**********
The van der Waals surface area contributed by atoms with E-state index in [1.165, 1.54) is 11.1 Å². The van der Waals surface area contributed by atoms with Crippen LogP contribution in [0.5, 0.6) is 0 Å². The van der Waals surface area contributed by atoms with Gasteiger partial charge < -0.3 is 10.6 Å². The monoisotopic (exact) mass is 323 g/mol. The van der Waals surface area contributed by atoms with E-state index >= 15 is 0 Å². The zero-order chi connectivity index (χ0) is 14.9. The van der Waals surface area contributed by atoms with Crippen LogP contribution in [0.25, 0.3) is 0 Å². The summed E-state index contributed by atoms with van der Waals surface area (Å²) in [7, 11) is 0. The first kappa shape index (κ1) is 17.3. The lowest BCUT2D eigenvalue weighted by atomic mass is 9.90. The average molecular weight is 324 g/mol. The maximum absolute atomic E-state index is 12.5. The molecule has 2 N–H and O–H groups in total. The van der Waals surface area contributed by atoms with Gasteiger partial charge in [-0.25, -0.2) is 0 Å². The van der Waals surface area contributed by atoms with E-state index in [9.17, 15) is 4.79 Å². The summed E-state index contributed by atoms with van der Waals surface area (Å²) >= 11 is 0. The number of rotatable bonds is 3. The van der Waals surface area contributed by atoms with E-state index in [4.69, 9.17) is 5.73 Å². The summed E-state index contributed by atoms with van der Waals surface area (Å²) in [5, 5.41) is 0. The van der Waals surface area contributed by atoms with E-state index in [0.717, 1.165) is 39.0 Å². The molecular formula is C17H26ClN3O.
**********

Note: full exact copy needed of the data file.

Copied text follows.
The van der Waals surface area contributed by atoms with E-state index in [1.165, 1.54) is 11.1 Å². The van der Waals surface area contributed by atoms with Crippen LogP contribution in [0.5, 0.6) is 0 Å². The van der Waals surface area contributed by atoms with Gasteiger partial charge < -0.3 is 10.6 Å². The monoisotopic (exact) mass is 323 g/mol. The van der Waals surface area contributed by atoms with E-state index >= 15 is 0 Å². The zero-order chi connectivity index (χ0) is 14.9. The van der Waals surface area contributed by atoms with Crippen LogP contribution in [0.25, 0.3) is 0 Å². The summed E-state index contributed by atoms with van der Waals surface area (Å²) in [7, 11) is 0. The first kappa shape index (κ1) is 17.3. The lowest BCUT2D eigenvalue weighted by atomic mass is 9.90. The average molecular weight is 324 g/mol. The maximum absolute atomic E-state index is 12.5. The molecule has 2 N–H and O–H groups in total. The van der Waals surface area contributed by atoms with Gasteiger partial charge in [-0.25, -0.2) is 0 Å². The van der Waals surface area contributed by atoms with E-state index in [9.17, 15) is 4.79 Å². The summed E-state index contributed by atoms with van der Waals surface area (Å²) >= 11 is 0. The number of rotatable bonds is 3. The van der Waals surface area contributed by atoms with E-state index in [4.69, 9.17) is 5.73 Å². The summed E-state index contributed by atoms with van der Waals surface area (Å²) in [5, 5.41) is 0. The van der Waals surface area contributed by atoms with E-state index in [0.717, 1.165) is 39.0 Å². The molecular formula is C17H26ClN3O.